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(As a follow-up to this question)

I'm trying to overlay a a green-screen plate over a 3D background.

I create the key with a Keying node and the overlay with an Alpha Over node.

I can get a clean key by enabling Convert to Premultiplied.

enter image description here

Whereas if I leave the Convert to Premultiplied off, the key does not work.

enter image description here

The reason for this, as explained on this anwser:

The Alpha over node actually assumes associated alpha and performs the correct over operation, which is FG+(1-FG.a)BG.RGB.

Unassociated alpha can do none of these things.

[...] it is prudent to manually associate your alpha and control the merging to prevent data loss in the RGB channels. I still stand by the advice, however; always try to maintain a consistent state of alpha, and when you deviate, do so under scrutiny.

So the question is: what is the correct way to associate the Alpha Channel crated by the keying node, so that it works with the Alpha over node without resorting to the convert to premultiply option?

enter image description here

green screen element can be downloaded from the mango project https://download.blender.org/mango/first-footage.zip

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  • $\begingroup$ What's the file extension of the input image ? $\endgroup$ – Mr Zak Feb 4 '16 at 18:18
  • $\begingroup$ @ Mr Zak its an EXR file $\endgroup$ – cegaton Feb 4 '16 at 18:19
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There are potentially a few issues with either "Convert Premul", converting alpha, or a simple multiply across the channels, that may not be entirely obvious at first. It is a point of confusion in that that no node should deliver unassociated alpha as the entire compositor assumes associated values. Sadly the node used here, does.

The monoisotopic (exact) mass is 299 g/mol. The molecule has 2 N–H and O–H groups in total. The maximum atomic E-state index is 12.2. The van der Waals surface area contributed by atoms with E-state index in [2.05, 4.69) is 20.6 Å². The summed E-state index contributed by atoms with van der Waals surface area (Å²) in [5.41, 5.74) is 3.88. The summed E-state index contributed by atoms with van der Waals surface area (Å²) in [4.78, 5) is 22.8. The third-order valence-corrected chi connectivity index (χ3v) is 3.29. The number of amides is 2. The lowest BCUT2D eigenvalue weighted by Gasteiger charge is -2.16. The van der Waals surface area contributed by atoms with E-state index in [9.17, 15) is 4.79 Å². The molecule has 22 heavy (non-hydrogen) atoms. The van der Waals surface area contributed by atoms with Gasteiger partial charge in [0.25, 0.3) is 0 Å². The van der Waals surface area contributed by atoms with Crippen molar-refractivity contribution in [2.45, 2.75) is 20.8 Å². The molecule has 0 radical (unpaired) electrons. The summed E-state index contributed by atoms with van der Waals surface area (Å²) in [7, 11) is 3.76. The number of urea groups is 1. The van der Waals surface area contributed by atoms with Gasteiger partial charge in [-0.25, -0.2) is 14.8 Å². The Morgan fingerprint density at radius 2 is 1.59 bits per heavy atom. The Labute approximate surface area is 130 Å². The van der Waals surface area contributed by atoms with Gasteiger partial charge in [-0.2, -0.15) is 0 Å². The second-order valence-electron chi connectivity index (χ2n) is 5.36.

One issue, with particular attention to pulling a key, is that your edges will likely not be of the correct luminance value to blend seamlessly. That is, when a subject is shot against a green screen, the alpha channel that is produced would be a ratio of the foreground against the background, which in this case is some non-black value of the screen used. The resulting output ratio isn't going to be the same as an object set against non-emitting pixels. Those semi-transparents can be extremely tricky to get the ratios correct on without having a good grasp on the behind-the-scenes models.

The second issue would be with associating is that you can destroy RGB information. As per the OpenEXR Technical Introduction, alpha with a greater ratio RGB is entirely valid and represents emission with a lower degree of occlusion. The problem is that if you craft this in an RGB image, zero alpha will destroy this information on the multiply.

Calling the color channels “premultiplied” does not mean that the color values in an image have actually been multiplied by alpha at some point during the creation of the image, or that pixels with zero alpha and non-zero color channels are illegal. Non-zero color with zero alpha is legal; such a pixel represents an object that emits light even though it is completely transparent, for example, a candle flame or a lens flare.